Exclusive Preview: ‘Jurassic World Aftermath – Part 2’ Will Bring New Dino Gameplay & Story Conclusion

The Cretaceous game of cat & mouse on Quest, Jurassic World Aftermath, is due to get a major Part 2 DLC tomorrow which promises to bring new dino encounters, mini-game interactions, and a completion to the story started (and abruptly ended) in Part 1. We got an exclusive early look at the game with new details straight from the developers.

While we enjoyed Jurassic World Aftermath [our review here] for its strong gameplay design and excellent art style, it ran a bit short with an ending that felt like a blatant cliffhanger. Luckily we haven’t had to wait too long for the follow-up. Jurassic World Aftermath – Part 2 is set to launch tomorrow, September 30th. Although it will be sold as a DLC add-on to the main game—and at the affordable price of $15—developer Coatsink tells us that Part 2 is about the same length as the main game and will bring players to the conclusion of the story.

Road to VR got an exclusive look at a 45 minute section of Jurassic World – Part 2 and got new details directly from the developers.


Jurassic World Part 2 is a direct continuation of the story you started in Part 1. To jog your memory, you’re stuck on the island of Isla Nublar in an abandoned research facility. Things go terribly wrong (as they always seem to in Jurassic Park) and you find yourself playing a deadly game of hide-and-seek with velociraptors that stalk your every move. Between raptor encounters, the game has players interacting with the systems of the research facility to gather information, complete objectives, and progress the story.

Part 2 doesn’t seem like it will be bucking that overarching gameplay, but it’s mixing things up with more involved objectives, fresh mini-game interactions, and new dinos that will bring new gameplay challenges.

Big & Small

While the raptors are still the start of the show, new dinosaurs will come in all shapes and sizes. The first new one I saw in my portion of the preview is a triceratops that—despite its imposing size—seemed quite friendly and was willing to help me with a puzzle. But the developers teased several others too.

On the smaller end of the spectrum is the adorable Compsognathus (AKA compie) which fans of the Jurassic Park series will be familiar with as being mostly benevolent but sometimes mischievous. That disposition will apparently carry through to Part 2, as the compies will act like a “roving alarm” that may call attention to players trying to sneak their way through the raptor-laden corridors. I just hope I can “shoo” them away with a flick of my wrist if they come close enough.

And then there’s two other dinos we spotted in Part 1—the flying Pteranodon and the vicious T-rex. This time around, the developers say, players will engage with both directly.

Objectives & Interactions

When you aren’t being chased by raptors you’re usually interacting with the abandoned research facility to try to complete various objectives. Part 1 included a handful of hands-on mini-games which was a fun break from being stalked by a deadly predator. Even various door locks and computer systems often had simple but generally fun interactions (think: a game of Simon Says).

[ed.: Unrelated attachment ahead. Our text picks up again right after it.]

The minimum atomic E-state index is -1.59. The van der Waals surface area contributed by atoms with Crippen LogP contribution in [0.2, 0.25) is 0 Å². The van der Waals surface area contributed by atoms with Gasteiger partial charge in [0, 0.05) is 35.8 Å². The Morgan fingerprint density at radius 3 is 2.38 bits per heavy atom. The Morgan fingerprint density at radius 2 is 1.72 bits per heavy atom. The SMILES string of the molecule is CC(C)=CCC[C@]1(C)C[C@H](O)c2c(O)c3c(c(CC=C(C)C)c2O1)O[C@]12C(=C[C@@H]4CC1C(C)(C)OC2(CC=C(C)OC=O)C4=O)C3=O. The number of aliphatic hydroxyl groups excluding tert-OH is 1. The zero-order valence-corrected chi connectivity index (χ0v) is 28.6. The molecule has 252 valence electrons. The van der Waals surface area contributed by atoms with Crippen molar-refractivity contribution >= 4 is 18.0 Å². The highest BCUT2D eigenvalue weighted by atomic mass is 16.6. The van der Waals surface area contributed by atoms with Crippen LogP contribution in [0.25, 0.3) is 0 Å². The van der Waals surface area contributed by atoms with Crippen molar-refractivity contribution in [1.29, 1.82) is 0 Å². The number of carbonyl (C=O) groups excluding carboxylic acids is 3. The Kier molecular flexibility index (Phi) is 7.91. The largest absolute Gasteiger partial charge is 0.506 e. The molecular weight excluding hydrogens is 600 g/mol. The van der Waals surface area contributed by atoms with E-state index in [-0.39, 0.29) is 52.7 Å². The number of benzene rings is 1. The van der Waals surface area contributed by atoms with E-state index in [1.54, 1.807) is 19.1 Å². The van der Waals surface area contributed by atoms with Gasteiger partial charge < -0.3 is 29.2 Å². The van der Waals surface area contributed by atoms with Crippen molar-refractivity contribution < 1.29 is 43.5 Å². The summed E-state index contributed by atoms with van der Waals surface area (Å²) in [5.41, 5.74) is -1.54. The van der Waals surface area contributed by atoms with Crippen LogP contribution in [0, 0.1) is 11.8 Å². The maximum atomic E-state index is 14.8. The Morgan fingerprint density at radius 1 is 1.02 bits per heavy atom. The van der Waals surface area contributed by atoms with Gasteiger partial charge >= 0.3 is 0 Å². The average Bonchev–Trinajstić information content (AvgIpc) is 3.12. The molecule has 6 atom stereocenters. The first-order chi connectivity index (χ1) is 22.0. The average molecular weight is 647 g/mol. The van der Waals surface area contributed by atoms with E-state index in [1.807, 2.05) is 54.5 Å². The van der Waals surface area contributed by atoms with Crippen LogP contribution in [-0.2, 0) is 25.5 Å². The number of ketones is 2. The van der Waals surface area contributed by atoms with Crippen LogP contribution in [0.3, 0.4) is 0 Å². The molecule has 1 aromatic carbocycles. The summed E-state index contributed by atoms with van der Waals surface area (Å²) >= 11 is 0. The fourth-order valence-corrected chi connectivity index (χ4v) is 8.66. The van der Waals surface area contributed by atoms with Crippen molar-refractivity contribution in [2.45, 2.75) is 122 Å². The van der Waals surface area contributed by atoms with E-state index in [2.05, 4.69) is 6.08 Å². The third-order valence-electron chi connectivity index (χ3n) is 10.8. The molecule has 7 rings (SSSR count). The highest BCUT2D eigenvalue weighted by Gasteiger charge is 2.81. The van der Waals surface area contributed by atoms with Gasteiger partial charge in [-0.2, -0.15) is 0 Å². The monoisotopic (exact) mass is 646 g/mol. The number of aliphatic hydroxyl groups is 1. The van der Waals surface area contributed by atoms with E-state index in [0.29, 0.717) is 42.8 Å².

Part 2 introduces a new set of these interactions and mini-games which, from my time in the preview, has served to keep things fresh. There’s a new door hacking mini-game where you spin a dial—like you’re cracking a safe—to allow key-like puzzle pieces to fit into place. As well as a ‘matching shapes’ type door hacking game—where the shapes become scrambled—which I know is going to make me kick myself when I mess up from the pressure of a raptor creeping up behind me.

As for the broader objectives, Part 2 has so far shown me more extensive and interactive scenarios. At one point I had to find several items in order to progress. This involved searching two different sections of the facility, using a laser cutter and a spectral analysis tool, placing the found items inside of a box, transporting the box by conveyor belt, and solving an environmental puzzle in the midst of it all. Oh and don’t forget, I was being chased by razor toothed monsters while I did it all.

Details From the Devs

I got to speak with Brian Gomez, Executive Producer at Universal, and Jon Davies, Head of Narrative at Coatsink about Jurassic World Aftermath – Part 2. The pair shared fresh details about the game, including a tease that it could one day come to other platforms.

First is the price and length of Part 2. The price is settled at $15 and will be sold as DLC inside the main game. They say players can expect 3.5–4 hours from Part 2, which would round out the complete game at about 6.5 hours and a total of $40. The pair also confirmed that Part 2 will bring the conclusion of the story (rather than it being kept for a Part 3).

When I asked Gomez & Davies what brought the abrupt ending of Part 1, they said they were (understandably) blindsided by the Coronavirus pandemic which disrupted the production roadmap as the team shifted to remote work. The decision was made pretty early on, the duo said, to cut the game into two (appropriately priced) parts in order to get the first portion of the game out rather than delaying it entirely.

And while there’s purportedly no plans for a Part 3, Jurassic World Aftermath could one day find its way to headsets other than Quest. Gomez & Davies didn’t have anything specific to announce but did tell me that game is “not Oculus exclusive,” which leaves the door open to one day seeing it on PC VR, PSVR, or elsewhere.